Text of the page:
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Are you wondering what’s ahead for healthcare that will affect facility planning, design, and construction?

Covid-19 is already reshaping healthcare in many ways, as Rod Hockman, M.D., President and CEO of Providence St. Joseph Health, and his colleagues share in their annual list of predictions for the coming year.

Dr. Hockman, who is also the current Chair of the American Hospital Association (AHA), believes that “the crisis has brought out the best in us, and health systems will continue transforming healthcare for the better in 2021.”

I could make the case that all his predictions will have some impact on healthcare facility planning, design, and construction. But here are five that could have more direct impact than the others.

1.  Climate Change

More healthcare providers will acknowledge the urgency of climate change and take action, such as pledging to achieve carbon negativity in the next 10-20 years. Not sure how Covid-19 has influenced this, but taking action on climate change has a whole lot of implications on facility planning, design, and construction.

Among other things, decision-makers will have to think differently about construction strategies, heating and cooling systems, water management systems and materials selection. Integration of nature will also be key.

2. Mental Health

The physical, emotional, and economic toll of the pandemic on many people will continue to be felt. Creating environments that help reduce stress and anxiety for patients and staff through things like access to nature and positive distractions, natural materials, supportive workspaces, less noise, promoting movement, etc. will be a critical design strategy. The demand for healthcare facilities that offer mental and behavioral health services will also continue to increase.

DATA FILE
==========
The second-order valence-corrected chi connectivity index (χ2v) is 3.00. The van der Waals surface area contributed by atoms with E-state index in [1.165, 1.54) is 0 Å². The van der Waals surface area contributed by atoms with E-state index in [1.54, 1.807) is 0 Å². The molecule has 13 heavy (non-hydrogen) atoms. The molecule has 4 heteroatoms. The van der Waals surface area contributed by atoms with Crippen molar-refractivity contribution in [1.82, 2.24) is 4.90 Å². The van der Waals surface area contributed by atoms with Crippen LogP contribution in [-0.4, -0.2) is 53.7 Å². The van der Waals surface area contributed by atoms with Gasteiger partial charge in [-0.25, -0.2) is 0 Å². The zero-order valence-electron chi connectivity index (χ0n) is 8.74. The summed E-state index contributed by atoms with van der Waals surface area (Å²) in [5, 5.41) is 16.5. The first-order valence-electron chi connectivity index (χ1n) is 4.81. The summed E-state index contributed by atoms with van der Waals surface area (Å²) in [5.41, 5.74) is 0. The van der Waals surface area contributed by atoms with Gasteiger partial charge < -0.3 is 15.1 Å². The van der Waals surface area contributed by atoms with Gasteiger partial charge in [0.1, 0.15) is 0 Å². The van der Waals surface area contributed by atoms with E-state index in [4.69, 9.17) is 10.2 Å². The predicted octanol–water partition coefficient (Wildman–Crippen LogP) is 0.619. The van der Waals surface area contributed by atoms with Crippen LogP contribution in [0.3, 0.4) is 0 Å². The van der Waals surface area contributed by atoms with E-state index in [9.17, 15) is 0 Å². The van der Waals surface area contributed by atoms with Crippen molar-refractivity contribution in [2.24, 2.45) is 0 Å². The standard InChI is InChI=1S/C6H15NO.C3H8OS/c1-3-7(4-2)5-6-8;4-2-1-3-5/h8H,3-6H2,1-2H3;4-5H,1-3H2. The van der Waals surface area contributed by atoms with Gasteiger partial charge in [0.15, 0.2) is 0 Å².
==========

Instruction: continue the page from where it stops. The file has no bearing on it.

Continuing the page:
3. Virtual Care

Even as the pandemic subsides (and Hockman predicts that it will begin flattening in the spring), telehealth will continue to gain momentum. Which of course, has all sorts of implications for facility planning, design, and construction, as I outlined in a post a couple of months ago. Creating spaces for telehealth that foster human connections and communicate empathy will be essential to the patient experience.

4. Digital Technology

Things like artificial intelligence chat bots, telehealth, remote patient monitoring, and text messaging services will continue to grow in importance as providers strive to create seamless, engaging digital experiences for patients. How this will affect facilities isn’t exactly clear, but many experts believe it will reduce the need for space as patients get their healthcare remotely.

And what about staff? A healthcare system facility V.P. told me recently that with so many staff working virtually from home and expected to continue doing so even after the pandemic is over, the big administrative building they built a few years ago on their campus is no longer needed. The challenge now is, what to do with it?

5. Weakened Economy

Increased unemployment means that hospitals may be caring for patients with no insurance, which will threaten their financial stability. Lower Medicare or Medicaid reimbursements will also impact the bottom line. This may mean more hospital closures and less money available for capital improvements.

Many Challenges Ahead

Covid-19 or not, the transformation of healthcare is ongoing. Which means that there are always going to many challenges ahead for those planning, designing, furnishing, and constructing healthcare facilities.

But there are also many opportunities. Especially now. Because as Dr. Hockman said, the crisis is bringing out the best in all of us.

For more about some of the design and construction trends emerging as a result of the pandemic, check out these articles:

Healthcare Design in a Post-COVID World. Building Design + Construction, February 5, 2021.

The Pandemic Resilient Hospital: How Design Can Help Facilities Stay Operational and Safe. HKS, January 26, 2021.

Covid-19 Reshapes the Future of Hospital Design. Medical Expo e-mag, January 4, 2021. http://emag.medicalexpo.com/covid-19-reshapes-the-future-of-hospital-design/

Hospitals Without Walls: The Future of Healthcare. The Guardian, January 2, 2021.

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Sara Marberry, EDAC, is a healthcare design knowledge expert, thought catalyst, and strategic marketing and business development consultant. The author/editor of three books, Sara writes and speaks frequently about industry trends and evidence-based design. She can be reached at sara@saramarberry.com.

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